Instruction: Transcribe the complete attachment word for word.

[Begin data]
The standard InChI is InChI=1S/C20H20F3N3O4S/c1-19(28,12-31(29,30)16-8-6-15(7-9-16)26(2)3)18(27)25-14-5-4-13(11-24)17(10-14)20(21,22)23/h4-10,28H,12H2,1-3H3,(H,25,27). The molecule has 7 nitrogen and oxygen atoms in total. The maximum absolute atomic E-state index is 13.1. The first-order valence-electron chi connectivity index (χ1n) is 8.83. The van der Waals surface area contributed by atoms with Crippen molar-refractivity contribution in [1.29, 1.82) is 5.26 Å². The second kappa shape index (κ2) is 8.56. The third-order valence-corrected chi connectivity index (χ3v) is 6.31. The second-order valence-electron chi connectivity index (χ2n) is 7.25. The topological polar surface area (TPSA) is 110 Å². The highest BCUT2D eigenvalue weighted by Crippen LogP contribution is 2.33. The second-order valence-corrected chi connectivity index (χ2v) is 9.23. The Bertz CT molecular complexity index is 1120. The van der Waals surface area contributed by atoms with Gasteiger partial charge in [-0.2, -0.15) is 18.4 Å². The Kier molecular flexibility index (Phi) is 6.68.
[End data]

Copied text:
The standard InChI is InChI=1S/C20H20F3N3O4S/c1-19(28,12-31(29,30)16-8-6-15(7-9-16)26(2)3)18(27)25-14-5-4-13(11-24)17(10-14)20(21,22)23/h4-10,28H,12H2,1-3H3,(H,25,27). The molecule has 7 nitrogen and oxygen atoms in total. The maximum absolute atomic E-state index is 13.1. The first-order valence-electron chi connectivity index (χ1n) is 8.83. The van der Waals surface area contributed by atoms with Crippen molar-refractivity contribution in [1.29, 1.82) is 5.26 Å². The second kappa shape index (κ2) is 8.56. The third-order valence-corrected chi connectivity index (χ3v) is 6.31. The second-order valence-electron chi connectivity index (χ2n) is 7.25. The topological polar surface area (TPSA) is 110 Å². The highest BCUT2D eigenvalue weighted by Crippen LogP contribution is 2.33. The second-order valence-corrected chi connectivity index (χ2v) is 9.23. The Bertz CT molecular complexity index is 1120. The van der Waals surface area contributed by atoms with Gasteiger partial charge in [-0.2, -0.15) is 18.4 Å². The Kier molecular flexibility index (Phi) is 6.68.